An industry unaffected by America's economic crisis

An industry unaffected by America's economic crisis
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At the same time President Barack Obama was insisting the nation needed a stimulus plan to save the drowning economy, one industry was swimming in dough, spending more than $3.4 billion on luxury.

The year before, when the fall of Bear Stearns signaled a domino effect that impacted many banks, corporations and entire industries across America, one industry was busily blowing cash in Washington D.C., oblivious to the screams and widespread panic on Wall Street. At the same time former president George W. Bush was squawking about $700 billion in bailout funds required to keep the entire country from collapsing into the quicksand upon which it built a financial house of cards, one industry was bandying about billions for luxury bonds.

Those bonds were, of course, bonds of friendship.

Luxury Lobbying

The lobbying industry in Washington D.C. is an enigmatic free flow of fellows (and ladies) with pockets filled with cash and a To Do List that furthers along both hidden and not-so-hidden agendas. It stands out as one of the industries most immune to America's recent economic strife.

In 2008 and 2009, lobbyists spent more than $6.7 billion, with the overwhelming majority of that spending targeting Congress. That number represents an increase of more than one billion dollars over the previous two-year span when Wall Street was flying high on mortgage-backed securities and the Federal Reserve was hurriedly selling derivatives of the stuff in the global marketplace.

Suspicious Networks

I'm not promoting any conspiratorial cahoots, but it makes me curious when 535 members of two houses can attract more than 13,000 lobbyists each year. Looking at the numbers a bit closer, there were 13,260 lobbyists targeting the House of Representatives in 2009. That's 30 lobbyists per legislator. In the Senate, the problem is worse with fewer legislators (100) and 13,134 lobbyists. The ratio of lobbyists to legislator is 131 to 1.

Exercising Citizen Power

The lobbyist conundrum compels me to contact my congressional representatives in both houses and ask them to produce a list on their Web sites of every lobbyist that makes contact with them. I don't think that's asking too much, given that these folks lobbied for my support, and will do so again.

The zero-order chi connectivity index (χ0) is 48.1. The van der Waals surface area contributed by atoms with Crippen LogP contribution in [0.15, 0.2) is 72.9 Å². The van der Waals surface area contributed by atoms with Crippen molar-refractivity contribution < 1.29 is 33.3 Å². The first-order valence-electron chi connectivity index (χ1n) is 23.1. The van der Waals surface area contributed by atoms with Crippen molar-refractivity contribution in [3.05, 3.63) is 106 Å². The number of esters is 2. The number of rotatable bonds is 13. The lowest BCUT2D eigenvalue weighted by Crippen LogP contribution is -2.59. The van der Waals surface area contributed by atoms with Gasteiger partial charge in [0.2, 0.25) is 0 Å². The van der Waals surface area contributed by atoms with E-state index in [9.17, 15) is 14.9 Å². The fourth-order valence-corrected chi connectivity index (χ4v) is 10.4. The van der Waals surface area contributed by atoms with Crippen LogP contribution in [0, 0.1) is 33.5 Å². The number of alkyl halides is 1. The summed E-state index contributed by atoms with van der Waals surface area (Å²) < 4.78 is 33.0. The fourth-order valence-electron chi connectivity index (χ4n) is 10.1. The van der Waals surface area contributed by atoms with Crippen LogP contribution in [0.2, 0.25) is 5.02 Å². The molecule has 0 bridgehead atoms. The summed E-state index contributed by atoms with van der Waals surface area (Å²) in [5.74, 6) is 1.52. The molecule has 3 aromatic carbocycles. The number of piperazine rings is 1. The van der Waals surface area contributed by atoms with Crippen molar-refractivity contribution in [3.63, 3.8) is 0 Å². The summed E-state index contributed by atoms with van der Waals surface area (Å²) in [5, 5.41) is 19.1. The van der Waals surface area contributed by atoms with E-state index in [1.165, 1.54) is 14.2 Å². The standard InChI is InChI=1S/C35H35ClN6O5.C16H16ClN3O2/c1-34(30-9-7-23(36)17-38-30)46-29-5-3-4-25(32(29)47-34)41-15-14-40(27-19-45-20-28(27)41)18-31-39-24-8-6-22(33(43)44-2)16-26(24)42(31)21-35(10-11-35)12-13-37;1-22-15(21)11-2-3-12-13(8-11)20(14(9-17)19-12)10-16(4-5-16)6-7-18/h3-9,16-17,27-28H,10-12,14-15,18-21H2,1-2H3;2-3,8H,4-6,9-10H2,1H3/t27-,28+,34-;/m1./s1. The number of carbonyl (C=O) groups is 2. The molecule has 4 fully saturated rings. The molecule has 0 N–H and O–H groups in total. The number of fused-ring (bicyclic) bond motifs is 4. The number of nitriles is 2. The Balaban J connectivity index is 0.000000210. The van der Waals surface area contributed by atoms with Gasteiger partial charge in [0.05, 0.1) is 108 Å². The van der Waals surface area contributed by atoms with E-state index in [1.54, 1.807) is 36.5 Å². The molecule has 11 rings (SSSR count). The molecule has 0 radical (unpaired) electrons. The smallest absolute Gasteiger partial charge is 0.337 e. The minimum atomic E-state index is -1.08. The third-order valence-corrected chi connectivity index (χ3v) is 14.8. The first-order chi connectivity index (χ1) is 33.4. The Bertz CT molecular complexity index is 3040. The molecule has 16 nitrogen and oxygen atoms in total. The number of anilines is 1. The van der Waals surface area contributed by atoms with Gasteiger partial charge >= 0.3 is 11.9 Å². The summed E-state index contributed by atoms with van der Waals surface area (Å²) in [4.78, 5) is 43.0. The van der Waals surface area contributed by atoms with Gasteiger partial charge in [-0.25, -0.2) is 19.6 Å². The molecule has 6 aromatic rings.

I think it's a good idea to make my representatives keep an accurate detailed list of all lobbyists who contact them. Yep. I like that idea. It's now a requirement to get my vote.

Ironically, after my representatives successfully lobby me to send them to Washington, they will then be inundated with lobbyists vying for their attention.

Servants of the People (Lobbyists are People too)

I'm having a tough time trying to figure out how so many thousands of well-heeled spokespersons can legitimately and ethically spend so much money every year on 535 people. I'm further confused over how my representatives find the time to concentrate on reading every one of the 10,000 new, pending and debated pieces of legislative options seeking a path through Congress to the White House.

If 30 folks with pockets filled with cash are constantly vying for my congressman's attention and 131 are knocking on my senator's door and blowing up his cell phone, it seems to me that such a racket could make it difficult to concentrate on important issues of the day. It's like a student trying to do homework with the television on, radio blaring and friends knocking on the door.

It makes sense that lobbyists would be sent to Washington by companies and organizations that have so much at stake depending upon the decisions made by a handful of lawmakers (committees, caucuses, leaders). The fact that lobbyists exist is a clear message that those folks in the House and Senate cannot be trusted to do the will of the people (see lobbyists) without the people (see lobbyists) standing right there everyday with a carrot in one hand and a stick in the other. I bet they drive truckloads of carrots around.